Captive bottlenose dolphins do discriminate human-made sounds both underwater and in the air

Abstract : Bottlenose dolphins () spontaneously emit individual acoustic signals that identify them to group members. We tested whether these cetaceans could learn artificial individual sound cues played underwater and whether they would generalize this learning to airborne sounds. Dolphins are thought to perceive only underwater sounds and their training depends largely on visual signals. We investigated the behavioral responses of seven dolphins in a group to learned human-made individual sound cues, played underwater and in the air. Dolphins recognized their own sound cue after hearing it underwater as they immediately moved toward the source, whereas when it was airborne they gazed more at the source of their own sound cue but did not approach it. We hypothesize that they perhaps detected modifications of the sound induced by air or were confused by the novelty of the situation, but nevertheless recognized they were being "targeted." They did not respond when hearing another group member's cue in either situation. This study provides further evidence that dolphins respond to individual-specific sounds and that these marine mammals possess some capacity for processing airborne acoustic signals.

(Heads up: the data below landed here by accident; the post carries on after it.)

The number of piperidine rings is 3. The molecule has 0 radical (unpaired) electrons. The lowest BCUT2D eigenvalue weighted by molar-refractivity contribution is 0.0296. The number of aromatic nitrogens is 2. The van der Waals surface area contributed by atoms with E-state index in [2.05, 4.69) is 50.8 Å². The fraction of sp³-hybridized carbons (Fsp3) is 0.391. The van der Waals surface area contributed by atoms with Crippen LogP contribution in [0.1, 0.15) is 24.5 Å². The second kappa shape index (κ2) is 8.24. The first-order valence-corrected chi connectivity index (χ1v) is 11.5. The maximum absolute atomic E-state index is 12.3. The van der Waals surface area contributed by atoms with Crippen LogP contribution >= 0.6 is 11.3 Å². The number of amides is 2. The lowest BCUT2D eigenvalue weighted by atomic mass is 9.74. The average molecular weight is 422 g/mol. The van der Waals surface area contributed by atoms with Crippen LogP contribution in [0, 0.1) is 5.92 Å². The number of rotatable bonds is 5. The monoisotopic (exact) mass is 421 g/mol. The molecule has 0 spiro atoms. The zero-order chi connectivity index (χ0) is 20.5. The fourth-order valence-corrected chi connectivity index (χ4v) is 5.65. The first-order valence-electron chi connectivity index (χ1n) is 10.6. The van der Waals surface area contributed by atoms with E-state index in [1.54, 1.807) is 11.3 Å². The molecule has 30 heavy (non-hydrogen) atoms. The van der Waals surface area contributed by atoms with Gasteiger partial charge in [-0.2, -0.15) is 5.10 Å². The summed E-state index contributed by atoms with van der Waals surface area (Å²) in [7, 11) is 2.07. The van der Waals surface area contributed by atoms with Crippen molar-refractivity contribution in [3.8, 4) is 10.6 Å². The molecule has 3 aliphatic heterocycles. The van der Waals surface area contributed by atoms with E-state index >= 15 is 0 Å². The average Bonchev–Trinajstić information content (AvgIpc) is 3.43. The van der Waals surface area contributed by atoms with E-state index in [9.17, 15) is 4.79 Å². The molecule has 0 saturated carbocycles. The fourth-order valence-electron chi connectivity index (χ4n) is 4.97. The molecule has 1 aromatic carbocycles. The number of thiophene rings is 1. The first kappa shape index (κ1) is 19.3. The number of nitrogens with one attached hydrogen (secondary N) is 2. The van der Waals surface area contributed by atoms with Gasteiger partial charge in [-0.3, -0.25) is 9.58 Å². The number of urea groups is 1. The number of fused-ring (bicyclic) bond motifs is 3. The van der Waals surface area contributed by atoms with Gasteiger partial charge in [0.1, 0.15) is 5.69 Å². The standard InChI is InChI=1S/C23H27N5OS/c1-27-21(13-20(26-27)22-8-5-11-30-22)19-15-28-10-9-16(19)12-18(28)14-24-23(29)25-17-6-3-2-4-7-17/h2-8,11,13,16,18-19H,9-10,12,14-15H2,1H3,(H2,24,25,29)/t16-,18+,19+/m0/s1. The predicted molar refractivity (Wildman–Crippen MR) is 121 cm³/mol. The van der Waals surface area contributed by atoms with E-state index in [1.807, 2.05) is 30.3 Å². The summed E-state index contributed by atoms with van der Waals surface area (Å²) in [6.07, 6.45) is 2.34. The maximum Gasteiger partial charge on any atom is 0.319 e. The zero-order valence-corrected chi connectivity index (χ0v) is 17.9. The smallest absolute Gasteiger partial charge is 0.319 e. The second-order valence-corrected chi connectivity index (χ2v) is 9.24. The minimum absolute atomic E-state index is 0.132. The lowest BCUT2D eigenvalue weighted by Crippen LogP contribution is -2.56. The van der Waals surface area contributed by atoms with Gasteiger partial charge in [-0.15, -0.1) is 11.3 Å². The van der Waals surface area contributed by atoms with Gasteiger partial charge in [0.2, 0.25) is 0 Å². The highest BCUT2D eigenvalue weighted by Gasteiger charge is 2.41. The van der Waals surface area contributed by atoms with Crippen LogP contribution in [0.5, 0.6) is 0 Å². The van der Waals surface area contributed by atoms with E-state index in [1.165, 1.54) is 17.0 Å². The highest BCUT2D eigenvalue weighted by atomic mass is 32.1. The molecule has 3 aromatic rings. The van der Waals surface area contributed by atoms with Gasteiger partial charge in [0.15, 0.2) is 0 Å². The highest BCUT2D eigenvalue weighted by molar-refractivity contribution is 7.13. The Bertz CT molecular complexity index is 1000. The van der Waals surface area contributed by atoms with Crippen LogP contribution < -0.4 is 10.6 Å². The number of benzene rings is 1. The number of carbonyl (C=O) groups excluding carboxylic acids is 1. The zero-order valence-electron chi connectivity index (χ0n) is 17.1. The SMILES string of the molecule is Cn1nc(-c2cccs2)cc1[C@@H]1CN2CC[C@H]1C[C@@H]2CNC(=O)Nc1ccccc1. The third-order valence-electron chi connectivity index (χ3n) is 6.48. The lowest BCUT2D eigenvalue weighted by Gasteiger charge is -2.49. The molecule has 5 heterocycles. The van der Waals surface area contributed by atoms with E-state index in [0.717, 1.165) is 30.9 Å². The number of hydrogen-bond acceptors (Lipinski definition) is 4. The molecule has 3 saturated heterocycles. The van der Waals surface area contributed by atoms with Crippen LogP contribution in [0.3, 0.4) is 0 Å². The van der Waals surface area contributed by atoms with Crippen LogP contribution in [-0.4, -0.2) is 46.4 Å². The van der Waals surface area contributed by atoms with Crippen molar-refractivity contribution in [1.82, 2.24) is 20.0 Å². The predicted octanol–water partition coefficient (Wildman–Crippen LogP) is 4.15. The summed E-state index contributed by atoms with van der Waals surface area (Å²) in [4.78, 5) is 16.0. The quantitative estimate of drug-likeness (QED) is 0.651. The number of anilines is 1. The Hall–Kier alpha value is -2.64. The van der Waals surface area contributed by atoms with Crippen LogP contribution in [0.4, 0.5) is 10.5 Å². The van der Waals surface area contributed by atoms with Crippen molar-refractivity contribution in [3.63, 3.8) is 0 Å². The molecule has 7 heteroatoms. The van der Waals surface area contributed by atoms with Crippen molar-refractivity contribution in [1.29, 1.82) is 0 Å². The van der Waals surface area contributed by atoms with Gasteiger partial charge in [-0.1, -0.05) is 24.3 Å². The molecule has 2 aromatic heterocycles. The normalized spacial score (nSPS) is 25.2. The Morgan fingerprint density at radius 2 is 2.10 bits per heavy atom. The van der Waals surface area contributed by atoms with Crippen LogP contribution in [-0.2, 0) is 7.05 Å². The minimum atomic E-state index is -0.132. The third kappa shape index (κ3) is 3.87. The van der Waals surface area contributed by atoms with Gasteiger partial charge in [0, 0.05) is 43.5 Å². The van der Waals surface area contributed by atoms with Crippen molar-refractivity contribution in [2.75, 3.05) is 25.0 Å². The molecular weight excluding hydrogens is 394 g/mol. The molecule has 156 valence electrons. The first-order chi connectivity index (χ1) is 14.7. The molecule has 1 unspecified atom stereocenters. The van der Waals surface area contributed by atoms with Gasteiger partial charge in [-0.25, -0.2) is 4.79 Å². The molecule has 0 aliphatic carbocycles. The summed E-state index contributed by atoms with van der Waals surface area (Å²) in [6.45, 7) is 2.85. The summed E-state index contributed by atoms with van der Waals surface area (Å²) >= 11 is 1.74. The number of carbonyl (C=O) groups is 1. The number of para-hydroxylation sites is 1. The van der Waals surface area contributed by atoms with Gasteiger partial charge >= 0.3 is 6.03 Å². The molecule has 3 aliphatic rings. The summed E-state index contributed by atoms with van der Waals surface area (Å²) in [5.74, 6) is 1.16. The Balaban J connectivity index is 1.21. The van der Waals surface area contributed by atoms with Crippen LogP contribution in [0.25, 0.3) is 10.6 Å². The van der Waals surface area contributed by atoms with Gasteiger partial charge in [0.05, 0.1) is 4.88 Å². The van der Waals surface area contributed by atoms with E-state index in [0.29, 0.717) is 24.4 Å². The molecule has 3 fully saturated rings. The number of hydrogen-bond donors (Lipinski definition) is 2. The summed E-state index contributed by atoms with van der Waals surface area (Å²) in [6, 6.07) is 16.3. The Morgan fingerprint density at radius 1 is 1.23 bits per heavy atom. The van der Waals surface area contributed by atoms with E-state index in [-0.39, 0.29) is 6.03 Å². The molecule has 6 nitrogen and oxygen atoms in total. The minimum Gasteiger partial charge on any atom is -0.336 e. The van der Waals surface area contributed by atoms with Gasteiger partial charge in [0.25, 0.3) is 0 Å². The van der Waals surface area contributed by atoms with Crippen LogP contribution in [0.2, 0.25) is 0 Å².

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Submitted on : Friday, July 19, 2019 - 9:17:56 AM
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Alice de Moura Lima, Mélissa Sébilleau, Martin Böye, Candice Durand, Martine Hausberger, et al.. Captive bottlenose dolphins do discriminate human-made sounds both underwater and in the air. Frontiers in Psychology, Frontiers, 2018, 9, pp.55. ⟨10.3389/fpsyg.2018.00055⟩. ⟨hal-01694061⟩

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